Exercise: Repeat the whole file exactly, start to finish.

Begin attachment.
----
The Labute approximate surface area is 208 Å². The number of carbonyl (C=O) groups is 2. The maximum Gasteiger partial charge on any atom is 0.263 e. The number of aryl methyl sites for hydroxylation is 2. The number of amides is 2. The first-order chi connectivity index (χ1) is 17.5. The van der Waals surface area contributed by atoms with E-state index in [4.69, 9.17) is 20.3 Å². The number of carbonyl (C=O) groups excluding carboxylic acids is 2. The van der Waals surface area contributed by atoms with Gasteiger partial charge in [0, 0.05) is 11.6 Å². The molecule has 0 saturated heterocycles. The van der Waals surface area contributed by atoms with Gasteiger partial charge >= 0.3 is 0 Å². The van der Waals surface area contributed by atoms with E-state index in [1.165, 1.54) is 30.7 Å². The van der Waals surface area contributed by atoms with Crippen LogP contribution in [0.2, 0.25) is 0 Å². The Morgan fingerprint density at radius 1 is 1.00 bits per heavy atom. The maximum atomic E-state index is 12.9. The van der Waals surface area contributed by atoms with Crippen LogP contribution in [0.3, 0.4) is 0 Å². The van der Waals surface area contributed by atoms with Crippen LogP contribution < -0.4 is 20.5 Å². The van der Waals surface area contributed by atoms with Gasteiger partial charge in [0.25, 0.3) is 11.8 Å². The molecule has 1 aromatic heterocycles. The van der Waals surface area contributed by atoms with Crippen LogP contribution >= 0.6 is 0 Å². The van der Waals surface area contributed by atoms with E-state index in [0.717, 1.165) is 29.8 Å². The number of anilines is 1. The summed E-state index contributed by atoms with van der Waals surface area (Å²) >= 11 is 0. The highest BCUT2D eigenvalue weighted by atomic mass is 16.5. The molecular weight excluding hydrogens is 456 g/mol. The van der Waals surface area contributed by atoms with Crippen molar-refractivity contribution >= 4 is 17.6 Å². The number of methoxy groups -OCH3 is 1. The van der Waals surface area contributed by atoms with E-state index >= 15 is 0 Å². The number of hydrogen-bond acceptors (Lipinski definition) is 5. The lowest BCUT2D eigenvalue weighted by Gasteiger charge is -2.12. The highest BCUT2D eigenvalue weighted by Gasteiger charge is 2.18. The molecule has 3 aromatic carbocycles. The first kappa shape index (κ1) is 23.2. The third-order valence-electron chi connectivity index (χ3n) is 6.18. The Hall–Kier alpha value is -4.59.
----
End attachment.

The Labute approximate surface area is 208 Å². The number of carbonyl (C=O) groups is 2. The maximum Gasteiger partial charge on any atom is 0.263 e. The number of aryl methyl sites for hydroxylation is 2. The number of amides is 2. The first-order chi connectivity index (χ1) is 17.5. The van der Waals surface area contributed by atoms with E-state index in [4.69, 9.17) is 20.3 Å². The number of carbonyl (C=O) groups excluding carboxylic acids is 2. The van der Waals surface area contributed by atoms with Gasteiger partial charge in [0, 0.05) is 11.6 Å². The molecule has 0 saturated heterocycles. The van der Waals surface area contributed by atoms with Gasteiger partial charge >= 0.3 is 0 Å². The van der Waals surface area contributed by atoms with E-state index in [1.165, 1.54) is 30.7 Å². The van der Waals surface area contributed by atoms with Crippen LogP contribution in [0.2, 0.25) is 0 Å². The Morgan fingerprint density at radius 1 is 1.00 bits per heavy atom. The maximum atomic E-state index is 12.9. The van der Waals surface area contributed by atoms with Crippen LogP contribution in [0.3, 0.4) is 0 Å². The van der Waals surface area contributed by atoms with Crippen LogP contribution < -0.4 is 20.5 Å². The van der Waals surface area contributed by atoms with Gasteiger partial charge in [0.25, 0.3) is 11.8 Å². The molecule has 1 aromatic heterocycles. The van der Waals surface area contributed by atoms with Crippen LogP contribution >= 0.6 is 0 Å². The van der Waals surface area contributed by atoms with E-state index in [0.717, 1.165) is 29.8 Å². The number of anilines is 1. The summed E-state index contributed by atoms with van der Waals surface area (Å²) >= 11 is 0. The highest BCUT2D eigenvalue weighted by atomic mass is 16.5. The molecular weight excluding hydrogens is 456 g/mol. The van der Waals surface area contributed by atoms with Crippen molar-refractivity contribution >= 4 is 17.6 Å². The number of methoxy groups -OCH3 is 1. The van der Waals surface area contributed by atoms with E-state index >= 15 is 0 Å². The number of hydrogen-bond acceptors (Lipinski definition) is 5. The lowest BCUT2D eigenvalue weighted by Gasteiger charge is -2.12. The highest BCUT2D eigenvalue weighted by Gasteiger charge is 2.18. The molecule has 3 aromatic carbocycles. The first kappa shape index (κ1) is 23.2. The third-order valence-electron chi connectivity index (χ3n) is 6.18. The Hall–Kier alpha value is -4.59.